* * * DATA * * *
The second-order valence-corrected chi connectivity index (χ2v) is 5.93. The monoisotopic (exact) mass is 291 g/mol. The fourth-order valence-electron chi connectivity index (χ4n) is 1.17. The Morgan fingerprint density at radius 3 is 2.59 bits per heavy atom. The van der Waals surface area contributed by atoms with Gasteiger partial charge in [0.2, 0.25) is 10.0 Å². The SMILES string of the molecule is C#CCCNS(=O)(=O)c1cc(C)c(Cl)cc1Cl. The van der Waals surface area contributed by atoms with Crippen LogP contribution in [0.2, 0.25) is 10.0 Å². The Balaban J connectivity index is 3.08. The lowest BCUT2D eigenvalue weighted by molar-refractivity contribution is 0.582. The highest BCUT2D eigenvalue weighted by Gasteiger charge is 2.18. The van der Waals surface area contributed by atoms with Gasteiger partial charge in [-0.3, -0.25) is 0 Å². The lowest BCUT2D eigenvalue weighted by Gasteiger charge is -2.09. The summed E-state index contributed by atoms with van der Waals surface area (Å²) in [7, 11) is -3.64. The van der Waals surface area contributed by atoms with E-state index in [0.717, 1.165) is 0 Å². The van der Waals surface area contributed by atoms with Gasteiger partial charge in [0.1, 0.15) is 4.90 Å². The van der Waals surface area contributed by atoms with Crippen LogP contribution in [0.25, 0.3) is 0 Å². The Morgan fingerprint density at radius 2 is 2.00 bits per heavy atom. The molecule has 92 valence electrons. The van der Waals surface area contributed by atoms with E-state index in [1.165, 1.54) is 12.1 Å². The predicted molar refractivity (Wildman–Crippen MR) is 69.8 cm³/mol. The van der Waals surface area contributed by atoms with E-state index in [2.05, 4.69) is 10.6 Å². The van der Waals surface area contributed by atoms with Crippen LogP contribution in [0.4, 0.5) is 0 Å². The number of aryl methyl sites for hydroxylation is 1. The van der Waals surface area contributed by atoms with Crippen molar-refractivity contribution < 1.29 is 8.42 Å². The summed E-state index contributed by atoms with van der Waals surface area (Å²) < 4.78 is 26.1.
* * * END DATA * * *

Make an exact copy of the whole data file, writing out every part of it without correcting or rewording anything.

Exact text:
The second-order valence-corrected chi connectivity index (χ2v) is 5.93. The monoisotopic (exact) mass is 291 g/mol. The fourth-order valence-electron chi connectivity index (χ4n) is 1.17. The Morgan fingerprint density at radius 3 is 2.59 bits per heavy atom. The van der Waals surface area contributed by atoms with Gasteiger partial charge in [0.2, 0.25) is 10.0 Å². The SMILES string of the molecule is C#CCCNS(=O)(=O)c1cc(C)c(Cl)cc1Cl. The van der Waals surface area contributed by atoms with Crippen LogP contribution in [0.2, 0.25) is 10.0 Å². The Balaban J connectivity index is 3.08. The lowest BCUT2D eigenvalue weighted by molar-refractivity contribution is 0.582. The highest BCUT2D eigenvalue weighted by Gasteiger charge is 2.18. The van der Waals surface area contributed by atoms with Gasteiger partial charge in [-0.3, -0.25) is 0 Å². The lowest BCUT2D eigenvalue weighted by Gasteiger charge is -2.09. The summed E-state index contributed by atoms with van der Waals surface area (Å²) in [7, 11) is -3.64. The van der Waals surface area contributed by atoms with E-state index in [0.717, 1.165) is 0 Å². The van der Waals surface area contributed by atoms with Gasteiger partial charge in [0.1, 0.15) is 4.90 Å². The van der Waals surface area contributed by atoms with Crippen LogP contribution in [0.25, 0.3) is 0 Å². The Morgan fingerprint density at radius 2 is 2.00 bits per heavy atom. The molecule has 92 valence electrons. The van der Waals surface area contributed by atoms with E-state index in [1.165, 1.54) is 12.1 Å². The predicted molar refractivity (Wildman–Crippen MR) is 69.8 cm³/mol. The van der Waals surface area contributed by atoms with E-state index in [2.05, 4.69) is 10.6 Å². The van der Waals surface area contributed by atoms with Crippen LogP contribution in [0.4, 0.5) is 0 Å². The number of aryl methyl sites for hydroxylation is 1. The van der Waals surface area contributed by atoms with Crippen molar-refractivity contribution < 1.29 is 8.42 Å². The summed E-state index contributed by atoms with van der Waals surface area (Å²) < 4.78 is 26.1.